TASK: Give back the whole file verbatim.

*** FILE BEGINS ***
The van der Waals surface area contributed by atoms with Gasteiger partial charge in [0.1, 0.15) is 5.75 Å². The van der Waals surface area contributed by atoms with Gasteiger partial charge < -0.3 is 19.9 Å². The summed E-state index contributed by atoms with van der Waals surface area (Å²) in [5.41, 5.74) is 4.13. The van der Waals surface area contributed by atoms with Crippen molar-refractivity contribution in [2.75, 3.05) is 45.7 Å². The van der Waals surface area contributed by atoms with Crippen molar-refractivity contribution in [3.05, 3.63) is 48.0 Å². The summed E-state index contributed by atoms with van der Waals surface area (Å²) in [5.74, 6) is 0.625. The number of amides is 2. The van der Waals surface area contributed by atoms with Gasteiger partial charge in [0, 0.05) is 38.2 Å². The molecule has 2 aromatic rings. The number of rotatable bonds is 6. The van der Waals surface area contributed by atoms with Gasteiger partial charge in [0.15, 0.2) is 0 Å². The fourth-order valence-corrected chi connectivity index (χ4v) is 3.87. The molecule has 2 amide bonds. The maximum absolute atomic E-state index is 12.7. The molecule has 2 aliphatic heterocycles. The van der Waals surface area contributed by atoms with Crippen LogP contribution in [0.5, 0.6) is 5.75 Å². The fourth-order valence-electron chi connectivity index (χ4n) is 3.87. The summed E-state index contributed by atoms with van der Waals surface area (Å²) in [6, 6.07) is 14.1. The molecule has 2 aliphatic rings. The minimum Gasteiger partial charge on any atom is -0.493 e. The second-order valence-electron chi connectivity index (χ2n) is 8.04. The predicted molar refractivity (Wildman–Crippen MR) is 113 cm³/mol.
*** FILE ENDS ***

The van der Waals surface area contributed by atoms with Gasteiger partial charge in [0.1, 0.15) is 5.75 Å². The van der Waals surface area contributed by atoms with Gasteiger partial charge < -0.3 is 19.9 Å². The summed E-state index contributed by atoms with van der Waals surface area (Å²) in [5.41, 5.74) is 4.13. The van der Waals surface area contributed by atoms with Crippen molar-refractivity contribution in [2.75, 3.05) is 45.7 Å². The van der Waals surface area contributed by atoms with Crippen molar-refractivity contribution in [3.05, 3.63) is 48.0 Å². The summed E-state index contributed by atoms with van der Waals surface area (Å²) in [5.74, 6) is 0.625. The number of amides is 2. The van der Waals surface area contributed by atoms with Gasteiger partial charge in [0, 0.05) is 38.2 Å². The molecule has 2 aromatic rings. The number of rotatable bonds is 6. The van der Waals surface area contributed by atoms with Gasteiger partial charge in [0.15, 0.2) is 0 Å². The fourth-order valence-corrected chi connectivity index (χ4v) is 3.87. The molecule has 2 amide bonds. The maximum absolute atomic E-state index is 12.7. The molecule has 2 aliphatic heterocycles. The van der Waals surface area contributed by atoms with Crippen LogP contribution in [0.5, 0.6) is 5.75 Å². The fourth-order valence-electron chi connectivity index (χ4n) is 3.87. The summed E-state index contributed by atoms with van der Waals surface area (Å²) in [6, 6.07) is 14.1. The molecule has 2 aliphatic rings. The minimum Gasteiger partial charge on any atom is -0.493 e. The second-order valence-electron chi connectivity index (χ2n) is 8.04. The predicted molar refractivity (Wildman–Crippen MR) is 113 cm³/mol.